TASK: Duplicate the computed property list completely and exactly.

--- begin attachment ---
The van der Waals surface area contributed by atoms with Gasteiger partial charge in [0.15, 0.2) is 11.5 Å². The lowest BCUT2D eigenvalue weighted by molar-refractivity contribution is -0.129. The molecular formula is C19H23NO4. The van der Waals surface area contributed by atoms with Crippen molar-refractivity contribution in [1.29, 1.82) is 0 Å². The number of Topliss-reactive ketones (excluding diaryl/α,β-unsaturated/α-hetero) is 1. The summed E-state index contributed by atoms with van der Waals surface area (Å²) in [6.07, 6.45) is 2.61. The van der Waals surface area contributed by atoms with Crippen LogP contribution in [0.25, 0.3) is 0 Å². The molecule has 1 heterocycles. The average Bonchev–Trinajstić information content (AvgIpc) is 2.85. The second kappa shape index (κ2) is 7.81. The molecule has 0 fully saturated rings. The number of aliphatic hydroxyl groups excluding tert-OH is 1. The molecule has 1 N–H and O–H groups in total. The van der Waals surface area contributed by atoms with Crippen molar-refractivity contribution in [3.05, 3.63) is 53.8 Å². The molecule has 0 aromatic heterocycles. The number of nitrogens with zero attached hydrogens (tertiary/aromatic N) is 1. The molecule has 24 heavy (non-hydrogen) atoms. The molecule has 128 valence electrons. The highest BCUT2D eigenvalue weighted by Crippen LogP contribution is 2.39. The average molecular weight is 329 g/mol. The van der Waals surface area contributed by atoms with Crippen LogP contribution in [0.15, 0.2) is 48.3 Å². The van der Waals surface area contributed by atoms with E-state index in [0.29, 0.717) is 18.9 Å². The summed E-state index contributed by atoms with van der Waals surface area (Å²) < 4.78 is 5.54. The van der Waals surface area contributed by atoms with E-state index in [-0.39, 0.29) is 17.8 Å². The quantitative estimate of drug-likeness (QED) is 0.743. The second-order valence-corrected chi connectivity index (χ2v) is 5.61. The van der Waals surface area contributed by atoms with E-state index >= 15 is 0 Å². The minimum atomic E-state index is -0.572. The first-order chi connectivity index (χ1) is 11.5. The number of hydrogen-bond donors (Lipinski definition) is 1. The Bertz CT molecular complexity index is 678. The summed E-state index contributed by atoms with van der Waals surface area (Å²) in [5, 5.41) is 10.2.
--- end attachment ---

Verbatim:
The van der Waals surface area contributed by atoms with Gasteiger partial charge in [0.15, 0.2) is 11.5 Å². The lowest BCUT2D eigenvalue weighted by molar-refractivity contribution is -0.129. The molecular formula is C19H23NO4. The van der Waals surface area contributed by atoms with Crippen molar-refractivity contribution in [1.29, 1.82) is 0 Å². The number of Topliss-reactive ketones (excluding diaryl/α,β-unsaturated/α-hetero) is 1. The summed E-state index contributed by atoms with van der Waals surface area (Å²) in [6.07, 6.45) is 2.61. The van der Waals surface area contributed by atoms with Crippen LogP contribution in [0.25, 0.3) is 0 Å². The molecule has 1 heterocycles. The average Bonchev–Trinajstić information content (AvgIpc) is 2.85. The second kappa shape index (κ2) is 7.81. The molecule has 0 fully saturated rings. The number of aliphatic hydroxyl groups excluding tert-OH is 1. The molecule has 1 N–H and O–H groups in total. The van der Waals surface area contributed by atoms with Crippen molar-refractivity contribution in [3.05, 3.63) is 53.8 Å². The molecule has 0 aromatic heterocycles. The number of nitrogens with zero attached hydrogens (tertiary/aromatic N) is 1. The molecule has 24 heavy (non-hydrogen) atoms. The molecule has 128 valence electrons. The highest BCUT2D eigenvalue weighted by Crippen LogP contribution is 2.39. The average molecular weight is 329 g/mol. The van der Waals surface area contributed by atoms with Crippen LogP contribution in [0.15, 0.2) is 48.3 Å². The van der Waals surface area contributed by atoms with E-state index in [0.29, 0.717) is 18.9 Å². The summed E-state index contributed by atoms with van der Waals surface area (Å²) < 4.78 is 5.54. The van der Waals surface area contributed by atoms with E-state index in [-0.39, 0.29) is 17.8 Å². The quantitative estimate of drug-likeness (QED) is 0.743. The second-order valence-corrected chi connectivity index (χ2v) is 5.61. The van der Waals surface area contributed by atoms with E-state index >= 15 is 0 Å². The minimum atomic E-state index is -0.572. The first-order chi connectivity index (χ1) is 11.5. The number of hydrogen-bond donors (Lipinski definition) is 1. The Bertz CT molecular complexity index is 678. The summed E-state index contributed by atoms with van der Waals surface area (Å²) in [5, 5.41) is 10.2.